In this high-stakes politics, Syria is not without options. It has calculated that it will do nothing to make the US occupation of Iraq a smooth operation, and Assad would have to be persuaded to cooperate - and he has things he wants. First and foremost, he wants the US to pressure Israel in negotiating a withdrawal from the Golan Heights. Second, he wants his regime to be removed from the US list of "bad actors", and be rewarded with economic and other assistance. Syria always feels that the Bush administration has been too harsh toward it and has never manifested a preference for rapprochement. Third, the US toppling of Saddam has created a deep feeling of suspicion in Damascus that its number will be up sooner or later.
After unsuccessfully attempting to arrive at a rapprochement with the US, Assad adopted a policy of benign neglect toward the Iraqi insurgents' use of its territory. He maintained a semblance of being vigilant about their movement, but never really used his well-known brutal power to crush them. As tensions between Syria and the US mounted, those insurgents were envisioned very much like the Hezbollah guerrillas in relation to Israel when Syria was an occupation force of Lebanon. They could be used as a bargaining chip.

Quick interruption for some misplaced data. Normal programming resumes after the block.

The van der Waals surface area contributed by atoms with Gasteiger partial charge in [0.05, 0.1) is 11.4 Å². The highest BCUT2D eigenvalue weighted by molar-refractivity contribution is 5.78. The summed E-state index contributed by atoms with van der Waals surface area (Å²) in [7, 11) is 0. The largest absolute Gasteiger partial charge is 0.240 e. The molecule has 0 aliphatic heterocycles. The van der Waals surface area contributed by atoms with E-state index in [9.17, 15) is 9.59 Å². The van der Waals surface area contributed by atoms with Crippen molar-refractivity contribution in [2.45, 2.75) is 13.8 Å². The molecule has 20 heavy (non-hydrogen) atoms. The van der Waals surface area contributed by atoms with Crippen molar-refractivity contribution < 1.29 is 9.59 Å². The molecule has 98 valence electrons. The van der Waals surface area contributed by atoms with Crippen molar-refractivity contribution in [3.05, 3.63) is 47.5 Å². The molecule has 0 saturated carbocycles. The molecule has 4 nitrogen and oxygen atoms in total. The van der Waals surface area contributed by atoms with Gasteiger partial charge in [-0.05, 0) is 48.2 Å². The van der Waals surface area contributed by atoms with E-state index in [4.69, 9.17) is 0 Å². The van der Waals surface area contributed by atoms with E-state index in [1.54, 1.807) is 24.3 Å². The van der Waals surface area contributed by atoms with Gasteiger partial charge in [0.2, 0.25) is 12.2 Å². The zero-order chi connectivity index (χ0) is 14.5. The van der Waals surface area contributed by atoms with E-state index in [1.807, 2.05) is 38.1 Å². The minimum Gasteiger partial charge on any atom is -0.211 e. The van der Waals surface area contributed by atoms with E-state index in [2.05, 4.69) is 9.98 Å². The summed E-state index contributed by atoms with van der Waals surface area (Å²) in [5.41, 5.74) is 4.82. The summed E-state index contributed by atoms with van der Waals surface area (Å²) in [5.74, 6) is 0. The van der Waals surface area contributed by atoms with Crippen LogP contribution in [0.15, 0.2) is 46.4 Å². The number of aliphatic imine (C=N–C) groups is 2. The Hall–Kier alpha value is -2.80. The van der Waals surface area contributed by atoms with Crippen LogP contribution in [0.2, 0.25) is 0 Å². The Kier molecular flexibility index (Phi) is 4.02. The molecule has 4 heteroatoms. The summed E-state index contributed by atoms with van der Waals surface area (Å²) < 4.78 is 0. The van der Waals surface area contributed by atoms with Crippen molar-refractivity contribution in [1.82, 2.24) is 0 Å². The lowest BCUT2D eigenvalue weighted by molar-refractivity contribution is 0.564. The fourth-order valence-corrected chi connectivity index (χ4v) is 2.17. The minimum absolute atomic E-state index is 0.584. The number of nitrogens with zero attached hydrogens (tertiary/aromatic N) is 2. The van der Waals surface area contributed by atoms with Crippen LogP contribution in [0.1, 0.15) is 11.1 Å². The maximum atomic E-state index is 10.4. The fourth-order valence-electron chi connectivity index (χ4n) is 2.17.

No one can say that Syria's options are enviable. A weak power compared to the lone superpower is bound to appear desperate in a situation that Syria is currently encountering. It is good at playing the Machiavellian version of high-stakes politics. But the Bush administration does not want to play. It knows that it is holding a better hand right now. It is building some sort of consensus to tighten the diplomatic screws on Assad, and hoping that it will succeed in persuading the international community for a regime change.
The only unknown part of the Bush administration's regime-change plan is whether any use of military force will take place. If that is the case, another unknown is whether it will seek UN sanctions prior to such an action. Considering that US forces are currently in Iraq, the logistics of conducting a military campaign would be simpler compared to the ones it encountered prior to invading Iraq.
Still, there is no certainty that regime change in Syria will take place. Can Assad still save his regime? The answer is yes, but he has to decide how far he will go in terms of satisfying the Bush administration to save his rule. Democratizing his country would be one precondition. The most immediate measure he must take is to crush the insurgents that are pushing Iraq closer to a miserably failed state. The possibility of Iraq becoming a failed state is as much a grave option for Bush as the loss of power is for Assad. Thus, to save his regime, he must ensure that the Iraqi insurgents get no respite or help from his side of the border.
Ehsan Ahrari is an independent strategic analyst based in Alexandria, VA, US. His columns appear regularly in Asia Times Online. He is also a regular contributor to the Global Beat Syndicate. His website: www.ehsanahrari.com.